Section 5 (Sec. 530.019) would direct HHSC to actively encourage managed care organizations (MCOs) that contract with HHSC to provide benefits to include value-added services that are in addition to the services that are covered by the benefit plan and that have the potential to improve the health status of enrollees of the plan.
Section 6 (Sec. 32.0422) would establish tiers of participation in the Health Insurance Premium Payment (HIPP) program and make the program available only to individuals who are not eligible for the Medicaid opt-out program created by the bill. The bill would create two tiers of participation within HIPP. The first tier would be those individuals who are not eligible for Medicaid opt-out but are eligible for HIPP and are determined to be cost effective. This tier would receive current HIPP benefits.
The second tier would be those individuals who are not eligible for Medicaid opt-out and are identified as being eligible to enroll in a group health benefit plan offered by the individual’s employer. The bill would require HHSC, if HHSC determines that enrolling certain individuals in a group health benefit plan is not cost-effective, but an individual prefers to enroll in that plan instead of receiving benefits and services through Medicaid and if authorized by a waiver obtained under federal law, to: allow the individual to enroll in the plan; consider that individual to be a recipient of Medicaid; and provide written notice to the issuer of the group health benefit plan in accordance with Chapter 1207, Insurance Code. The bill would require HHSC to pay the employee’s share of the required premiums, except that if the employee’s share of the required premiums exceeds the Medicaid premium rate for the individual, the individual would be required to pay the difference between the required premiums and the Medicaid premium rate. In addition, subject to federal law, the individual would be required to pay all deductibles, copayments, coinsurance, and other cost-sharing obligations imposed on the individual under the group health benefit plan.
Section 7 (Sec. 32.04221) would require HHSC to seek a federal waiver to allow a person eligible for or receiving Medicaid to voluntarily opt out of receiving services under Medicaid and enroll in a group health benefit plan offered by an employer. HHSC would pay the employee’s share of the required premium, up to the Medicaid premium rate; participants would be required to pay the difference in the premium amount, as well as any deductibles, copayments, coinsurance and other cost-sharing obligations imposed by the plan. Persons, who opt out of Medicaid, would not be eligible for wrap-around services provided by Medicaid. Individuals eligible for opt-out option, who would chose not to participate in the employer-sponsored benefit plan and continue receiving services under Medicaid, would not be eligible to participate in HIPP.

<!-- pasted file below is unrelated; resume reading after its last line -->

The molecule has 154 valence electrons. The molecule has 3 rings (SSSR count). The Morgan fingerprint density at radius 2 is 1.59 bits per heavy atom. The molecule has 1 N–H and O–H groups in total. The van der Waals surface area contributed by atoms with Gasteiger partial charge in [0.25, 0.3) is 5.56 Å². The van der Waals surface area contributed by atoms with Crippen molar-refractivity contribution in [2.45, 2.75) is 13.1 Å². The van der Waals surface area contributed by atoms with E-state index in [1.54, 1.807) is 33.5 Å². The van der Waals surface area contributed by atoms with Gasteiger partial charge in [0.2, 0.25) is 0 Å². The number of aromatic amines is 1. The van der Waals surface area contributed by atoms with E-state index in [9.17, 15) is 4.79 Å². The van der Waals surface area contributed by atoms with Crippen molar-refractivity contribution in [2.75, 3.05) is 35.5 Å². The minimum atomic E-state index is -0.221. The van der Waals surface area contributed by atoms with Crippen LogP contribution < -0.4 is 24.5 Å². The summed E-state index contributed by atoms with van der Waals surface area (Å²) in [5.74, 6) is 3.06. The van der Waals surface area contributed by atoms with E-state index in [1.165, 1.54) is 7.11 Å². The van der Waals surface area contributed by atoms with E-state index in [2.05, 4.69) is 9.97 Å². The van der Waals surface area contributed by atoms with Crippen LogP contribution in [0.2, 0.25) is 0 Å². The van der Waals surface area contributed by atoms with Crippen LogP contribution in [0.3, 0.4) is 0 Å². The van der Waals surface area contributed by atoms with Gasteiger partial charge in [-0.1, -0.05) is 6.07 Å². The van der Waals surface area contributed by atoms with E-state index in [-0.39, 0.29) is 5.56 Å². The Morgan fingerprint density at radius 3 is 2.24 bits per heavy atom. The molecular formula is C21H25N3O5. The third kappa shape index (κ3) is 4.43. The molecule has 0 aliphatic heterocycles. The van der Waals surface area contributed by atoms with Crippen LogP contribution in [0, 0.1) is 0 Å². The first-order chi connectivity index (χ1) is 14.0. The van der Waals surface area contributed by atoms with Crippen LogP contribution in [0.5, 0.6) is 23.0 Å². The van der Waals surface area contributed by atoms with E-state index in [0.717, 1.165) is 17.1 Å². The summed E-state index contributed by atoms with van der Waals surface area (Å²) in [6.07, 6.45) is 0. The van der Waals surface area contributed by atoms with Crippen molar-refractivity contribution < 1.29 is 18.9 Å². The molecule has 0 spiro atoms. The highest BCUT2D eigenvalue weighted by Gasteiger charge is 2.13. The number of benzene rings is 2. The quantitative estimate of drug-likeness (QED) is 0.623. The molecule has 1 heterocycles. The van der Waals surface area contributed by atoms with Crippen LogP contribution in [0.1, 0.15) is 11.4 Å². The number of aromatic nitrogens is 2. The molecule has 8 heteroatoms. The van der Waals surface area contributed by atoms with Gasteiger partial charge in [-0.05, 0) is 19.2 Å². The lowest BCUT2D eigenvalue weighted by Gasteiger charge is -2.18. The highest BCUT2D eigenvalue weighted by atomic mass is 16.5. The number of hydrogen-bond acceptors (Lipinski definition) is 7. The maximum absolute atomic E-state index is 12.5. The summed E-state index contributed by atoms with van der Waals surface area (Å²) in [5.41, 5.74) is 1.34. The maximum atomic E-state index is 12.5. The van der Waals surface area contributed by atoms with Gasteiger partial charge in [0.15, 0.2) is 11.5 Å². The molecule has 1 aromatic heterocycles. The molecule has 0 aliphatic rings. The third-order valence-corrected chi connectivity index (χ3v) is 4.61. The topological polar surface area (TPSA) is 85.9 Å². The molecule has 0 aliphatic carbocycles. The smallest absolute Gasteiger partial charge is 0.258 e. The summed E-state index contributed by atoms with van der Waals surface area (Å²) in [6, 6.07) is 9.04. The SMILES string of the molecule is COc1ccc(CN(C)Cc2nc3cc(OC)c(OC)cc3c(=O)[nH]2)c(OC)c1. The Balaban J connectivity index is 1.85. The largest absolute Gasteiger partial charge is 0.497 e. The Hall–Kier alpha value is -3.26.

Section 8 (Sec. 32.0641) would require HHSC to adopt cost-sharing provisions for high-cost medical services provided to the Medicaid recipients at the hospital emergency room (ER) departments when a lower-cost medical services is available, if HHSC determines that it is feasible and cost-effective and to the extent permitted under federal law or a federal waiver. HHSC would also be required to determine other medical services that are high-cost services.
Section 9 would amend Health and Safety Code to allow local entities to propose a multiple share program to HHSC, and authorize HHSC to seek a waiver to use Medicaid or Children’s Health Insurance Program (CHIP) funds to finance the public share of a multiple share program. The section would authorize HHSC to determine the scope of multiple share programs, define funding options for the public share of the program, and set certain requirements for the contribution of shares by employer (at least one-third of the cost of coverage) and the state (not more than one-third). HHSC would be given authority to define the types of local entities that would be able to participate in the program as a partnering entity, determine eligibility criteria for participating employers and employees, and determine a minimum benefit package for programs that offer non-insurance health benefit plan. HHSC would be required to adopt rules for the multiple share program implementation by January 1, 2008. This section would become effective immediately if it receives two-thirds of votes, otherwise it would take effect on September 1, 2007.
Section 10 would establish a committee on health and long-term care insurance incentives to study and develop recommendations regarding methods to reduce the need for the state’s residents to rely on Medicaid by establishing incentives for employers to provide health insurance and/or long-term insurance. This committee would be required to submit a report with committee’s recommendations to the various legislative committees by September 1, 2008.
Section 11 would require HHSC to conduct a study regarding the feasibility and cost-effectiveness of developing and implementing an integrated Medicaid managed care model designed to improve the management of care provided to Medicaid recipients who are aging, blind, disabled, or those who have chronic healthcare needs and those who are not enrolled in a capitated managed care. HHSC would be required to submit a report detailing results of the study to the standing legislative committees that have primary jurisdiction over Medicaid by September 1, 2008.
Section 12 would require HHSC to request a waiver or authorization from a federal agency if needed to implement the provisions.
Section 13 would set the effective date for the bill on September 1, 2007, unless otherwise specified by the bill.
This analysis assumes that HHSC would be able to obtain necessary federal approvals in fiscal year 2008 and implement provisions of the bill in 2009.
Sec. 531.0941Medicaid Health Savings Account Pilot Program: HHSC estimates a cost of $1.4 million in All Funds, including $0.6 million in General Revenue Funds, for fiscal years 2009 and beyond to contract with a third party vendor who would provide customer assistance, maintain client accounts and enroll providers that currently do not contract with Medicaid. Since HHSC assumes that obtaining a federal approval to implement a health savings account (HSA) could take 12 months, all administrative costs are estimated starting in fiscal year 2009.